Fantastic Writing in How to Get Away with Murder

Have you seen this series? If not, then I think you should. I highly recommend it be watched to improve your writing skills.

Why? Because it is extremely well written. The writers managed to take characters who are horrific and pull you in to watch more. Now I am not saying the characters are horribly written. No sirree. No, instead I am saying the characters are extremely well written. It’s just they are the epitome of horrific people.

The plot revolves around the murder of the main character’s husband. This is not a straightforward plot either. It is written in flash backs over the entire season in such a manner you can’t wait to see what happens next. In fact, they hide who was murdered effectively as they show the characters response to the murder and how they cover it up.

Each character’s personality begins to take form. In fact, their ability to justify their actions and move on to even more horrendous ones are the highlight of the show. I must admit, I hated the characters. I yelled at the TV often to the chagrin of my wife. I grew angry at the characters and wanted to slap each one on the back of the head.

I was invested in the story as you can tell. The writers crafted a series of awful events that propelled the series through five seasons. It grew a little tired in some of the episodes, but they managed to rescue these moments with ones that followed to keep you wanting more.

There are no heroes in this show nor are there any anti-heroes. Each character’s flaws grow as the series continues. Flaws which they justify as needed to protect themselves and the others from their own criminal acts. Not a single character is one you want to be close to. In fact, I wanted to send them all to prison for life.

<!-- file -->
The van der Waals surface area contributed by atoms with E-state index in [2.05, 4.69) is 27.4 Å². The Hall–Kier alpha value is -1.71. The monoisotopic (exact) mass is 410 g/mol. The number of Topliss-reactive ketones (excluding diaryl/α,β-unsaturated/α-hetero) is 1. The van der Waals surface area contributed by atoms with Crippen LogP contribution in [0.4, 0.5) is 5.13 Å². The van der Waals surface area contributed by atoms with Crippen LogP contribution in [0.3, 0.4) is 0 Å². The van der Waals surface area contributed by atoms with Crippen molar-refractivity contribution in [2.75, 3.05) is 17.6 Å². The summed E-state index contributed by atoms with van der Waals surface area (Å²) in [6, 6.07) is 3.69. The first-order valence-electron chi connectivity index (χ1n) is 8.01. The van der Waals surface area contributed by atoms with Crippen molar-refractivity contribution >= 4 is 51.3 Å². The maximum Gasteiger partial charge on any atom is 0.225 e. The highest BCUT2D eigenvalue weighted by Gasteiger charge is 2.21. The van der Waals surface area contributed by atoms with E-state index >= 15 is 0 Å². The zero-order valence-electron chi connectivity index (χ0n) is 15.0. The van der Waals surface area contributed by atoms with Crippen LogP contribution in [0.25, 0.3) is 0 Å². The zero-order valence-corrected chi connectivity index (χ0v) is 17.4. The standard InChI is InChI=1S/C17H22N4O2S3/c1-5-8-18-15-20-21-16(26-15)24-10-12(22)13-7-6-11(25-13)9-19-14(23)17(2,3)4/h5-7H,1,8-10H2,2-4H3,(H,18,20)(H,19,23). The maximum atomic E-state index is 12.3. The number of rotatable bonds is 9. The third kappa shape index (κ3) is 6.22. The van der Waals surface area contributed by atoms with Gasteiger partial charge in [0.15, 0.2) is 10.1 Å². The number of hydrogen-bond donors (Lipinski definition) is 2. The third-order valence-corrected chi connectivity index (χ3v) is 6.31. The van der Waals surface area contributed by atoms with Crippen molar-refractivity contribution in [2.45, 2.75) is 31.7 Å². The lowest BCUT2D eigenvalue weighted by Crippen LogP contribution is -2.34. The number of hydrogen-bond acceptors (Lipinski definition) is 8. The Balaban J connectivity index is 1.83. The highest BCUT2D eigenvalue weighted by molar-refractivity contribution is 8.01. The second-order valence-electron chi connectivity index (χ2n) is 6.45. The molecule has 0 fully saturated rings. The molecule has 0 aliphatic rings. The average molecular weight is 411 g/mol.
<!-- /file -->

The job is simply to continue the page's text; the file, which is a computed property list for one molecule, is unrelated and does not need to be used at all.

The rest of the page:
In essence, the entire series was well written, well produced, well-acted, and well directed. I both hated the show and loved it. I hated the characters and the way they acted but loved the way they were written. Loved the way the writers managed to keep the storylines going and connected.

Of course, the main character got away with all her evil deeds and they make her out at the end to be a wonderful person but in the background, you are reminded she was not good. Not at all. She simply was able to twist the system for herself as others attempted to twist it towards their goals. No one, not a single person in the entire series except one was any good as a person and that one was murdered.

I highly recommend if you write that you watch this show. See how they use flashbacks effectively. Most don’t and in some cases shouldn’t use flashbacks. However, this show would not have worked if flashbacks weren’t used.

Watch it to see how they developed the characters flaws. We all have flaws. The characters in this series flaws are incredibly bad and get worse as the series goes on. Watch this to see how the writers develop the characters into what they are at the end. I warn you, the characters are racist, sexist, narcissistic, ego driven maniacs and those are the young ones. I can’t begin to tell you how angry they made me with their views on life and themselves.

It is impossible to watch this show without getting involved. While you are involved though, look around. Use your skills as a writer to understand how the story is crafted and what they use to keep the story interesting. Use your abilities in observation to look at the interplay between characters and how they take the obvious you expect and twist it. Make it fresh when it should be old and worn out.

There you go, a television series that lasted as long as it could go and then stopped. Each episode was a well-crafted story which led to the next episode. I consider it an example for all writers of how a story can be crafted to keep a reader or viewer coming back for more. It’s not the only way of course but it possesses enough examples that a writer can use them to make it worth the while.

I’m Ross, the Editor-in-Chief at The Pyrateheart Press and I’m out.

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